In the book Bend, Not Break (Portfolio, 2012), author Ping Fu describes the spirit of resilience as "the ability to bounce back from even the most difficult times." Resilience has become a valued goal in fields such as building construction, national security, and public health, and researchers have begun to focus on material resilience as well. Scientists at McGill University in Montreal have developed this ability in the most unlikely of materials: glass.
Inspired by seashells and other tough natural structures, professor François Barthelat and his team have developed a type of glass that resists fracture. They found that nacre (mother of pearl) is riddled with tiny "weak boundaries" that occur between layers of microstructural blocks. Rather than attempt to model the blocks themselves, the scientists instead recreated the weak boundaries by engraving tiny microfissures in borosilicate glass slides with lasers.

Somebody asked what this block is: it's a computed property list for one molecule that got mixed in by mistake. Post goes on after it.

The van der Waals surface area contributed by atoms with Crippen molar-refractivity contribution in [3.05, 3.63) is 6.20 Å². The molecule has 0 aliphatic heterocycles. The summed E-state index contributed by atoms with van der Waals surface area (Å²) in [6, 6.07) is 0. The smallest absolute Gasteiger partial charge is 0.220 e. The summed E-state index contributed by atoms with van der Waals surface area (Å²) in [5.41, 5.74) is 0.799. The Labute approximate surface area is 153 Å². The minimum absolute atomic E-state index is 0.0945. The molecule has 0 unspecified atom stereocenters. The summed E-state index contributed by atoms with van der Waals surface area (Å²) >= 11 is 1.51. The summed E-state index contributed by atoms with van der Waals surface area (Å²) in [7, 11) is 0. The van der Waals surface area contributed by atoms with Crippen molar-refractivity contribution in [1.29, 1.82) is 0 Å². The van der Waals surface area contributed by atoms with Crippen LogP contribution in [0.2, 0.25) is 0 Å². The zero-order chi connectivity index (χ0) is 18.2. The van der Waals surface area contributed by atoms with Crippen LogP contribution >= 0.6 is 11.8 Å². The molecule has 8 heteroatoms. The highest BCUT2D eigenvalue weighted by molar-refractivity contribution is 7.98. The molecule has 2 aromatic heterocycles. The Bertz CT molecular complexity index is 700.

The result was a tremendous success, demonstrating a 200-fold increase of toughness over conventional glass slides. The secret concerns crack propagation: by controlling the path of emerging fissures, the tiny jigsaw-shaped engravings prevent cracks from developing as they would in non-engraved glass.
This strategy parallels similar methods in building construction, namely control joints and expansion joints, that diminish crack propagation and material failure in buildings. The McGill research team's finding reinforces the similarity of material phenomena at different scales, and suggests that architects and materials scientists should collaborate more on similar technical challenges.
Top image: Don LaVange/Flickr via Creative Commons license.
Blaine Brownell, AIA, is a regularly featured columnist whose stories appear on this website each week. His views and conclusions are not necessarily those of ARCHITECT magazine nor of the American Institute of Architects.